successfully bid on the site in a government auction and slated it for demolition to build, of all
things, a parking structure. Luckily, local civic leaders stepped in and rescued the building from
the wrecking ball.
That, to be sure, would have been a criminal waste.
An Environment for a Mix of Enterprises
Merlo Corporation’s Southeast Portland headquarters
It doesn’t look like much from the outside. A cone-shaped brick building nestled into the busy,
bendy intersection of Southeast Tenth and Sandy, Merlo Corporation’s corporate headquarters
blends right into the gritty Central Eastside Industrial District’s emerging commercial face.
But to hear Merlo Corp.’s Vice President Gary Maffei describe it, this old machine parts store
was tailor-made for the new corporate downtown alternative. “I’m 10 minutes from home and
five minutes from downtown,” he explains. “I can walk to lunch, walk to Lloyd Center, and all
of our employees park free.”
Remodeled by Duncan and Demers in 2003 from a Marc Wintner design, this 1960s-era
building’s transformation from industrial shop to commercial chic begins immediately upon entering the lobby. Marble tile in a diagonal pattern sports a cush sofa for savoring the tastings
offered by Lago di Merlo Wine Distributing. Inside, a wrought-iron gate arcs over the front
entrance, opening to an expansive quarter-circle, housing sculpture, mature potted greenery and a
baby grand piano. Floor-to-ceiling glass panels curve between walls of exposed exterior brick,
laid vertically to give the illusion of higher-than-average ceilings.
Twelve Merlo employees occupy the corporate offices on the second floor, including CEO Harry
Merlo himself. Themes introduced in the wine shop continue in the comfortable work spaces:
exposed brick, glass-panel interior walls to provide a sense of space and spaciousness, generous
splashes of art and green growing things. Offices line the exterior of the building, giving each
employee natural light and a share of the gentle angles that the structure follows as it bends
around the curve of SE Sandy. If there is a rectangular space in this office, it is well-hidden.
The grandest office is, of course, Merlo’s, occupying the rounded acute corner pointing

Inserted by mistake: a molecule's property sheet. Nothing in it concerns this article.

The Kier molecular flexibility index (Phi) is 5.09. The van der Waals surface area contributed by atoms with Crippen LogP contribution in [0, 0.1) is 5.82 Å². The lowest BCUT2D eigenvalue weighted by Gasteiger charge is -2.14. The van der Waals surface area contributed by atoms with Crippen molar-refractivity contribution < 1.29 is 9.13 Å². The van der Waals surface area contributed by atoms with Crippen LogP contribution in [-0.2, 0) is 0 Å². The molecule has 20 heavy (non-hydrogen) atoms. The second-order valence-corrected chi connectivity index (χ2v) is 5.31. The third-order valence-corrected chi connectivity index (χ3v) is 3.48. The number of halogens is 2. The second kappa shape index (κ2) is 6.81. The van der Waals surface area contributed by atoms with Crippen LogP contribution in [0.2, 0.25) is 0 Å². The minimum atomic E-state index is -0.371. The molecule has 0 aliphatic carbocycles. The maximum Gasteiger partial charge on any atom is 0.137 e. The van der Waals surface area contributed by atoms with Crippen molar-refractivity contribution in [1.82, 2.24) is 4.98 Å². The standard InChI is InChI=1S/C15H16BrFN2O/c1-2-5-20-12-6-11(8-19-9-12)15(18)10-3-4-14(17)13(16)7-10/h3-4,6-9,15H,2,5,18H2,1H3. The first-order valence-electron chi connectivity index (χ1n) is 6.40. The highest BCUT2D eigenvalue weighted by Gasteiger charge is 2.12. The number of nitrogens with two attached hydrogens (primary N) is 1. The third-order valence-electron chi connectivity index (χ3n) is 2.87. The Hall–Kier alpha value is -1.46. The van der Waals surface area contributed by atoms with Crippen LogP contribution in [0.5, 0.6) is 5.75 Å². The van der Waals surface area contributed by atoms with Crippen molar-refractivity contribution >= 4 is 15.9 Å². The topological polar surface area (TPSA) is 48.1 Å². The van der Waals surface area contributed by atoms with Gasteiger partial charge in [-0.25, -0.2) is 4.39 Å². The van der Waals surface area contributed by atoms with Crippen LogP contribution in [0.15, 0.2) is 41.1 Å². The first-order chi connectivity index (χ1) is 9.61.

southwesterly down Sandy. “He’s always looking out that window,” Maffei smiles. “Wouldn’t
The reception area may be the largest single space in the office, providing the visitor with as
much room to breathe and work as the Merlo employees hosting your visit. The room’s
centerpiece sits atop a blonde oak filing cabinet — a scale replica of the Amerigo Vespucci, an
Italian three-masted naval ship that first set sail in 1930. In another corner, the art provides a
sense of action: a sculpture of a young boy playing soccer. Abstract and representational art
replace the usual certificates and awards adorning most corporate brag walls. Rather than boast,
Merlo would prefer to charm you.
That’s appropriate, given the way the employees feel about the place. They describe it the way a
proud homeowner brags about their neighborhood. “We really love it here,” Maffei says
enthusiastically. “It’s safe, easy to get to, and close to everything. Other people are moving in
and you get to know your neighbors.”
Does it feel safe? “Very safe,” he nods.
The location, convenience and affordability of the area seem like a perfect fit for the eclectic mix
of Merlo’s enterprises. Wine distribution, aviation, real estate, property management (Merlo
owns ranches in eastern Oregon), and management of the philanthropic Merlo Foundation
require space, flexibility and mobility. Besides office and public space, the building warehouses
the various wines ready for distribution, delivery vans, and all of the company’s record storage.
Its location on a major city arterial gets the deliveries on the road fast, without the traffic and
congestion headaches of downtown. “We can come and go as we please,” Maffei says.
By the looks of things, they won’t be leaving any time soon.
BrainstormNW - December 2007